Wilford Barrington draws people as we know them, which means he draws them not with one face but with many, eyes all over the place, fluid and alive with movement. We talked to Wilford about who these people are, why he draws them like this, and the place of art on the internet.
Your portraits depict movement, and often contain several faces. Why is this?
We never see the people we come to know in life from a single perspective. Nobody is static. We are strange and formless creatures that are mostly water and are constantly in motion, ever-changing throughout time and space. Just as we think we completely understand someone, they show us something new that we could not have foreseen. This is why I strive to reveal the layers and dimensions of a person in my drawings. By displaying a collection of attitudes within a single portrait I invite the viewer to interpret or uncover truths about the people I draw that may not be so easily summed up in words.
Who are the people you draw? How do you know them, and how does that affect the drawing?
My portraits function as a visual record of a conversation that takes place during the portrait sitting. In this way they are a kind of interview. The more the sitters are willing to invest, the better the portraits turn out. This is why most often the people I invite to sit for me are close friends or acquaintances that I trust and have established a rapport with. Most often appearances are deceiving which is why I am most interested in who a person is and what they do than if they have an interesting nose. That being said, I still find great enjoyment in drawing an interesting nose.
A recent portrait I did of the famous Canadian playwright Brad Fraser is an example of a sitter whom I had not met prior to the portrait sitting. My esteemed colleague Noam Gonick (Filmmaker) suggested that I draw him shortly after I moved to Toronto. I was excited to meet Brad because of his prodigic rise to fame and notorious reputation. The interview yielded strong results and I would like to draw more people like Brad in the future.
I have done commission work in the past where I have not met the person before, had not heard of them and therefore had no idea what I was getting myself into. At the time I badly needed money, which as chief motivation can be the fastest way to make false work. I arrived at this lavish and badly decorated penthouse to draw an ancient retired couple. For the first few hours I felt like jumping off the roof. The experience made me feel as though I was a circus seal balancing a ball on my nose while trying to sell them an automobile at the same time. I must have a rapport and genuine interest in the people who commission me so as to avoid such a ridiculous circumstance in the future.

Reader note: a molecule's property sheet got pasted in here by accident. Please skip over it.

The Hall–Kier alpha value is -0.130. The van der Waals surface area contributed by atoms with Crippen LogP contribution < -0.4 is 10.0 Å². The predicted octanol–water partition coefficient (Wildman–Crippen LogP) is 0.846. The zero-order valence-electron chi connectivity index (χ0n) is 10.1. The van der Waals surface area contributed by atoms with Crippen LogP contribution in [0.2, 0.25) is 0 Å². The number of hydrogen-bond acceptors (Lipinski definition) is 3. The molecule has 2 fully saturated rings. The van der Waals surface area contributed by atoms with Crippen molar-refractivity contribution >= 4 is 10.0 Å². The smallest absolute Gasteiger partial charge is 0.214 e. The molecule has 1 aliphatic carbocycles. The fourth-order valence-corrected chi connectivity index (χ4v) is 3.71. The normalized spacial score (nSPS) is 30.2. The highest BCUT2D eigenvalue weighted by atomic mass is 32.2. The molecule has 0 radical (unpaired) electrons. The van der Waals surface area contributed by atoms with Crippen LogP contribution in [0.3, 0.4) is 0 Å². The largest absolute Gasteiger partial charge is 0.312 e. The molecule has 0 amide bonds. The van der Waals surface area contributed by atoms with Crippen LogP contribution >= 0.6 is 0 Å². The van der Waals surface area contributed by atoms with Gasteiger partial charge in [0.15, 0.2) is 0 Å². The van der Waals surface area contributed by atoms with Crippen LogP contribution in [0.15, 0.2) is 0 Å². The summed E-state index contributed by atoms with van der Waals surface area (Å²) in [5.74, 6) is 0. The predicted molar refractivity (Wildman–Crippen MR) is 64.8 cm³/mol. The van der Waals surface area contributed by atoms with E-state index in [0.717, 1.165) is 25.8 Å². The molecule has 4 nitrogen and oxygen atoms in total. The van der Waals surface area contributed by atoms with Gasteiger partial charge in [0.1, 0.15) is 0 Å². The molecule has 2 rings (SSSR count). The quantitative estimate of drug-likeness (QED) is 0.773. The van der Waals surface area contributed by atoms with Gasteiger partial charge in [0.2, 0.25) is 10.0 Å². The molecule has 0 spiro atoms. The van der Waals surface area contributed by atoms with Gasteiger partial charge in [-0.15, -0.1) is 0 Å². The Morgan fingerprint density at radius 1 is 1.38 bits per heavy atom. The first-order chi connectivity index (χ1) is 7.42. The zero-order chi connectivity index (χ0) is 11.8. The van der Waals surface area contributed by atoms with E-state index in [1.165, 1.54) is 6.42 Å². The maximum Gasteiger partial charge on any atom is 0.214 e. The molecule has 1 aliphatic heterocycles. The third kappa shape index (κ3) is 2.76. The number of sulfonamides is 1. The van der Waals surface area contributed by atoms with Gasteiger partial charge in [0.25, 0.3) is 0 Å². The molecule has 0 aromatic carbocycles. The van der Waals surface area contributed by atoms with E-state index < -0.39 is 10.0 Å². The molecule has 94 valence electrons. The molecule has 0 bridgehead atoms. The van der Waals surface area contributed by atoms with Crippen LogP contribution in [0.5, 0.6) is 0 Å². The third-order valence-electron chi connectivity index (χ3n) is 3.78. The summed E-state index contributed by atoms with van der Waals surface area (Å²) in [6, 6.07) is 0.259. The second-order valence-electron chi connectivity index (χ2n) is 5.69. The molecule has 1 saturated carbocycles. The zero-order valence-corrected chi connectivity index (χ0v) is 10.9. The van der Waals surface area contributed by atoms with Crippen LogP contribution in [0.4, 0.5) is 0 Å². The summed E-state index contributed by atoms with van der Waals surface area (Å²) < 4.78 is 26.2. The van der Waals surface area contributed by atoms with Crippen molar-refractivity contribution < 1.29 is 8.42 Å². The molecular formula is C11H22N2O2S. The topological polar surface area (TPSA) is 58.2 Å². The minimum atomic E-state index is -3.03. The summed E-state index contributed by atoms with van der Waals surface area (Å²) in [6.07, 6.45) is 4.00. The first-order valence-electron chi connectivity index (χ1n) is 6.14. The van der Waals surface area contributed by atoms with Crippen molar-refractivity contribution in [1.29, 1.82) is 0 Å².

As long as the sitters are interesting, show up on time and commit to the drawing process I am usually pleased with the outcome.
Who or what are your influences?
I have been influenced by pictorial conventions of the past, more so than by any single artist. At present the Chuck Jones cartoon “The Dover Boys at Pimento University” is a great source of inspiration for me. It was made as a formal experiment in the use of animation smearing. Smearing is used in animations to depict motion that is faster than the frame rate of the picture. If you stop a single smeared frame it often resembles an elongated stretched form. This is the closest two-dimensional artwork has come to successfully depicting the nature of movement through space. Smearing is a much more effective pictorial device for depicting motion than futurism, which merely palimpsets a number of points of motion at once and can look clunky.
What are your views on the place of art on the internet? How important is your web presence?
Most artists feel putting their work on the internet somehow devalues their images or decreases the demand for printed media. I have a feeling that in fact it is the opposite, and that the more people that are able to view the work, the greater the demand. I also look at an artist like Terrance Koh, and understand that a large volume of web content holds surfers attention for longer periods of time thereby making a stronger impression in the viewers memory.
What’s next for you?
I would like to work with magazine publications as an alternative to photographic portraits for interviews and continue to develop my work into new forms of media. I would like to explore animation, installation and sculpture as I earn the means to do so.
- Hey presto, it's Best of the Web!
- Paris-based Studio Jimbo creates "impact and power" with punchy poster designs
- Minju An's oddly sinister illustrations depict strange characters and floating bread
- Friday Mixtape: Warpaint's Glastonbury picks
- Karifurav Caihua’s weirdly erotic Japanese-inspired illustrations
- High octane Nike China animation gets kids to wear their bandages as a “badge of honour”
- “Evolve or die”: Bloomberg Businessweek creative director Rob Vargas on the magazine’s redesign
- Southbank Centre visual identity redesigned by North, to be a “confident masthead” for the institution
- Photographer Khadija Saye has died in the Grenfell Tower fire, her family confirm
- The Buzzfeed redesign: UK art director Tim Lane talks us through his seven-month overhaul
- Alex Norris’ hilarious three-panelled webcomics are universally appealing
- Fresh Yale grad Franci Virgili applies an academic approach to graphic design